Playwright Kirk Shimano has been in the writers pool for five years, and this is his third time in Best of PlayGround. His short play this year is Boys Beware, set on the first anniversary of the Stonewall confrontation that catalyzed the gay pride movement. The piece takes its title from the “educational” movie reels shown in schools in the early ’60s that warned children to beware of homosexuality, and part of the play takes the form of one of those antiquated public service announcements.
Shimano recalls that, even though only six plays are selected for each Monday Night program, his first submission made the cut.
“That happened to be the Steve Jobs night, so my very first play was one with different anthropomorphized Mac icons, like the beach ball and the trash can,” he says. “That’s really emblematic of one thing that I like about PlayGround: They’re very drawn to plays that are interesting ideas, and it’s always an interesting challenge to try and take a topic and find a way into it that might not be obvious. I think the format really lends itself to opening yourself up to trying new things.”
Two of Shimano’s pieces were picked that year, and the other, Miss Finknagle Succumbs to Chaos, would go on to Best of PlayGround; it also got turned into a short film that debuted in the PlayGround Film Festival that was part of the Festival of New Works for a couple of years. “They put out a call for directors,” Shimano says, “and I was really fortunate in that Amy Harrison, who was a director/producer, basically just took my play out of a pile and said, ‘Hey, I want to make this into a movie!’” One of May’s plays, Rapunzel’s Etymology of Zero, was also made into a film, which won best animated short in the Los Angeles Women’s International Film Festival and screened in the New York City International Film Festival this past winter.
Now Shimano’s working on a full-length piece that expands on his short play from last year’s Best of PlayGround. “Working with PlayGround really makes me feel like I don’t have to limit the scope of what I’m hoping to do,” Shimano attests. “As local independent theatre people, there’s always so much pressure to constrain ourselves, and make things smaller, and be realistic about things, and that’s definitely a good skill, but it’s also good to have another force that is pushing more for potential. I think the film festival is a great example of that. It’s not really a direction that I was thinking of going on my own, and being part of PlayGround brought this opportunity straight to me.”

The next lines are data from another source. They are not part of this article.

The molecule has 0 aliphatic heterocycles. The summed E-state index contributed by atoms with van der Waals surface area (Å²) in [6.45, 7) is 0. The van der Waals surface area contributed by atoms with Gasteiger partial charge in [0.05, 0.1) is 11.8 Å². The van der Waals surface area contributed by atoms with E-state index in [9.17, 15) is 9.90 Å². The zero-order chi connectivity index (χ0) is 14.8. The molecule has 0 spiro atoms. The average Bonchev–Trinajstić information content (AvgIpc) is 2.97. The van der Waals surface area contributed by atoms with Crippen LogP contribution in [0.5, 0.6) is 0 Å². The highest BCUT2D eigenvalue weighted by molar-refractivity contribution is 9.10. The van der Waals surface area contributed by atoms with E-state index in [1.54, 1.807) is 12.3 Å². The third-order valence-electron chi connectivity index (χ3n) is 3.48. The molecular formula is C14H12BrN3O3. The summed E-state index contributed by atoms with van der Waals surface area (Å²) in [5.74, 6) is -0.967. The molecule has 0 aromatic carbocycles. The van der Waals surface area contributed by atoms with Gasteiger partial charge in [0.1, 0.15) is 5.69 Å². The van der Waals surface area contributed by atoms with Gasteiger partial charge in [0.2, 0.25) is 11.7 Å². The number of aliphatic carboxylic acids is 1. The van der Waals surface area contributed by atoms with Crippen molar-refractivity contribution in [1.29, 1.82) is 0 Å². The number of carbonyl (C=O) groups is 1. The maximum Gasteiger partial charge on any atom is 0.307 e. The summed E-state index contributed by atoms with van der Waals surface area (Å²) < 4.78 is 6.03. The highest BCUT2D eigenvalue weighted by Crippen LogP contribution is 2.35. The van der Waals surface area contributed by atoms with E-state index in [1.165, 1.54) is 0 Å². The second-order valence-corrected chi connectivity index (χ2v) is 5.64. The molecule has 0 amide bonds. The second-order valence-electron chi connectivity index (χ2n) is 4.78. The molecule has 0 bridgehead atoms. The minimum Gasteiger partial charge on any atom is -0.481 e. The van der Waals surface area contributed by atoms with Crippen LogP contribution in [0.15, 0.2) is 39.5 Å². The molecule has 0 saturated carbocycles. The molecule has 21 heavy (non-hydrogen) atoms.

The mix of short plays alongside Boys Beware in Best of PlayGround this year demonstrates the variety of fanciful directions in which those monthly prompts can take the writers. Madeleine Butler’s The River God is a playful look at drought and the threat of water privatization told in the form of a fairy tale. Patricia Cotter’s I’m Really Sorry About This involves a meddling Siri giving a young wife unsolicited marriage advice. Karen Macklin’s Ophy’s Apothecary explores what happens when tragic literary heroines get some vocational counseling instead of being left to their fates. Digging Ditches in Fresno by PlayGround newcomer Isaac Ontiveros is a touching portrait of a mother and daughter, both nurses, having one last heart-to-heart chat on the mother’s deathbed. And Josh Williams’s The Lunatics imagines what might have happened if the lunar landing really was secretly filmed on Earth.
One thing PlayGround writers always talk about is the thrill of friendly competition, seeing how the same prompt inspires their colleagues to go in very different directions.
“Being part of a writers group of really talented people pushes you to be better,” says May. “I enjoy the competitive element of Monday Night. It’s fun sitting down to write a 10-minute play knowing who I’m up against, because it really pushes you to bring your A-game.”
Sam Hurwitt is a freelance arts journalist based in the Bay Area.